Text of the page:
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# Theoretical mean of p ˆ theoretical sd of p ˆ n 25

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Theoretical mean of p ˆ Theoretical SD of p ˆ n = 25, S = 0.5 n = 100, S = 0.25 n = 100, S = 0.80 How do the theoretical means and standard deviations compare to the simulated values (see the graphs before part (m)) and to each other? P²ºV P²V P P±V P±ºV V V f ( x )

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Chance/Rossman, 2015 ISCAM III Investigation 1.7 69 (o) Now suppose we had taken samples of size n = 5 candies instead (from a process with success probability 0.80). Predict how the distribution of sample proportions will behave (shape, center, variability). Shape: Mean: SD: (p) Use the applet to check your predictions. Discuss your observations. Discussion: It is very important to keep in mind that this normal probability model is not always a valid approximation for the distribution of sample proportions. Whether it is valid will be determined by a combination of the sample size n (larger samples result in more symmetric distributions) and the value of S (values closer to 0 or 1 result in less symmetric distributions). A common guideline is to assume symmetry when n × S > 10 and n × (1 ± S ) > 10. (q) Explain how these guidelines are consistent with your observations above. This result about the long-run pattern of variation in sample proportions is more formally called the Central Limit Theorem (CLT) and is one of the most important results in Statistics. It states that if the sample size is large enough, then the sampling distribution of the sample proportion p ˆ will be well modeled by a normal distribution with mean E( p ˆ ) equal to S , the process probability, and standard deviation SD( p ˆ ) equal to n ) 1 ( S S ± . The convention is to consider the sample size large enough if n × S t 10 and n × (1 ± S ) t 10. Binomial( n = 100, S = 0.80) / 100 vs. Normal (mean = 0.80, SD = 0.040) Discussion: Use of the normal probability model to approximate the sampling distribution of sample proportions is largely historical (back when they didn’t have computers, the binomial distribution calculations were a bit of a pain but much easier with the normal distribution). But you will see in the next few investigations that some calculations are still more convenient with the normal distribution.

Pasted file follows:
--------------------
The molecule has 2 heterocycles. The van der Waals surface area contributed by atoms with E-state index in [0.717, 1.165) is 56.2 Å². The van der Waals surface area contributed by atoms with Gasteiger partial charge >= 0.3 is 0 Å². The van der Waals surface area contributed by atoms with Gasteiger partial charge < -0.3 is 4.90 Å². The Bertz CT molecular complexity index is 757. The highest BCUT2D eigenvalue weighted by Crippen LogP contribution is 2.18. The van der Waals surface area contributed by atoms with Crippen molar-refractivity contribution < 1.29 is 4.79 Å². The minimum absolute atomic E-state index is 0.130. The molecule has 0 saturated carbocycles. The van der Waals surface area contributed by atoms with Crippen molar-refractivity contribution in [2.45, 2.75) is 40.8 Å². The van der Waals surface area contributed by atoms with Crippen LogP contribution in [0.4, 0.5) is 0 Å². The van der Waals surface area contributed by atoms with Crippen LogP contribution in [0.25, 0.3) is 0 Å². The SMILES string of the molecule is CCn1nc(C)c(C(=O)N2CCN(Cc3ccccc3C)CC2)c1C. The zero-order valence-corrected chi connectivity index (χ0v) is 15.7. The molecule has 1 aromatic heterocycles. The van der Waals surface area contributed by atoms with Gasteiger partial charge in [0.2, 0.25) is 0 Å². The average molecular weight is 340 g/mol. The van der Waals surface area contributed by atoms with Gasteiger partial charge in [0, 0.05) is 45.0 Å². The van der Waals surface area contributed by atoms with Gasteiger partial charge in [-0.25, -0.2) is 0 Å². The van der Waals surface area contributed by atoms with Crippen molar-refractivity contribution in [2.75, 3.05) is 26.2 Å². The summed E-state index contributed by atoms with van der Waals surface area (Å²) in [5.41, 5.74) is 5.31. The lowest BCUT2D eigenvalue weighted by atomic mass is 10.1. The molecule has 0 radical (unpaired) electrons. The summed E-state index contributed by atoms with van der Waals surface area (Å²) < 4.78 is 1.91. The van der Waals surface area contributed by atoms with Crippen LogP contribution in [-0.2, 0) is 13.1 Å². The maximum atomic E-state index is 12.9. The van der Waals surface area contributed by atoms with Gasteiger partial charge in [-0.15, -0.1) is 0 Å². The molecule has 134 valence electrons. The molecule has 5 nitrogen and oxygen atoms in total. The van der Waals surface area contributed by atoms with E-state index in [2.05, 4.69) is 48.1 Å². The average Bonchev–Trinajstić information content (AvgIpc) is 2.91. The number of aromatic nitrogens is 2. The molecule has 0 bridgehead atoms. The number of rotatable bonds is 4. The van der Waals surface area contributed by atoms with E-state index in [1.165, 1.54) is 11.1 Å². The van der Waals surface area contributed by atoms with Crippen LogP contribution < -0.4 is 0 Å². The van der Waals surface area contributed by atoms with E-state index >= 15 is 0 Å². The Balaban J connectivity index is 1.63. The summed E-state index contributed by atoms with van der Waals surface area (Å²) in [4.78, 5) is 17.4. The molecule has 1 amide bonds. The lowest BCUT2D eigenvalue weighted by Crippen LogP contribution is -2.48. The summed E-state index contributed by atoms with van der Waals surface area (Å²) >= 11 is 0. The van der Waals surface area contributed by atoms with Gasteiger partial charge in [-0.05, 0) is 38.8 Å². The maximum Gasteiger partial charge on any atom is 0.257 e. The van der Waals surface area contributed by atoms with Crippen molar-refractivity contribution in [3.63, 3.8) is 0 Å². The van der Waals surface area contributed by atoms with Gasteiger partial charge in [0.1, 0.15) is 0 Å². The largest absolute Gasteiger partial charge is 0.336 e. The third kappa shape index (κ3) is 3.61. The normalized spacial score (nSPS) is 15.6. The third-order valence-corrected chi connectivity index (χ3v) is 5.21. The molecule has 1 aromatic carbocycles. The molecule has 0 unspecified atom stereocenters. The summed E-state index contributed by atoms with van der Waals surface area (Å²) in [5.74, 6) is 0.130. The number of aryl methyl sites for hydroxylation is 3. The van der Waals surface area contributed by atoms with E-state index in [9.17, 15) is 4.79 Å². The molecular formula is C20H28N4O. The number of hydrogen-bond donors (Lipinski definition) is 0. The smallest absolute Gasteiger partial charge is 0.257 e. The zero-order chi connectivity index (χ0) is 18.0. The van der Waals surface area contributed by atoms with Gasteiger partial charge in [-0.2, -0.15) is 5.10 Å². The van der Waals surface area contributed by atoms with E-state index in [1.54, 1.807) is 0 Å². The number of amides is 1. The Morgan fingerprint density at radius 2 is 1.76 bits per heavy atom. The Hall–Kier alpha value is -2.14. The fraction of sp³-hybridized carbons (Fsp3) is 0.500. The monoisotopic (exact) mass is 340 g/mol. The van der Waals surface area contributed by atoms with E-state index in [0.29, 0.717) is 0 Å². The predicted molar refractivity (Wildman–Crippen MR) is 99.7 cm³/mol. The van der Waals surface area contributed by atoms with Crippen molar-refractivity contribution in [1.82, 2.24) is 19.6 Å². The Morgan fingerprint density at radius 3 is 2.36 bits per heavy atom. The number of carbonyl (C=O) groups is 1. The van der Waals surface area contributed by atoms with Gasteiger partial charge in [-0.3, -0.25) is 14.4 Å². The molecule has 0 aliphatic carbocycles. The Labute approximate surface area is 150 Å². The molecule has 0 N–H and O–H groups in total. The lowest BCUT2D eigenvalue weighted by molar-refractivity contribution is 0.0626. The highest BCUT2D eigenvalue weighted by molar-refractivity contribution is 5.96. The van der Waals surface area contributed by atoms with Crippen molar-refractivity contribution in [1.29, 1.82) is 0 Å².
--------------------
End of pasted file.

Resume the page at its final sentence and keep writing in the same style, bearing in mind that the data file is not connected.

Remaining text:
Chance/Rossman, 2015 ISCAM III Investigation 1.7 70 For example, we stated in Investigation A that we usually begin to think an observation is unusual when it lies more than two standard deviations above or below the mean of the distribution. This comes from a very special property of the normal probability model. (r) Reset the Reese’s Pieces applet, specify S = 0.25 and n = 100, and check the Exact Binomial and Normal Approximation boxes. Now use the theoretical mean and SD values from (n) to calculate the value of p ˆ that is two standard deviations below the mean. Enter this value in the As extreme as box, toggle to “less than” and press Count. Mean: SD: Mean 2SD: Probability below Binomial model: Normal model: (s) How do the probabilities compare?

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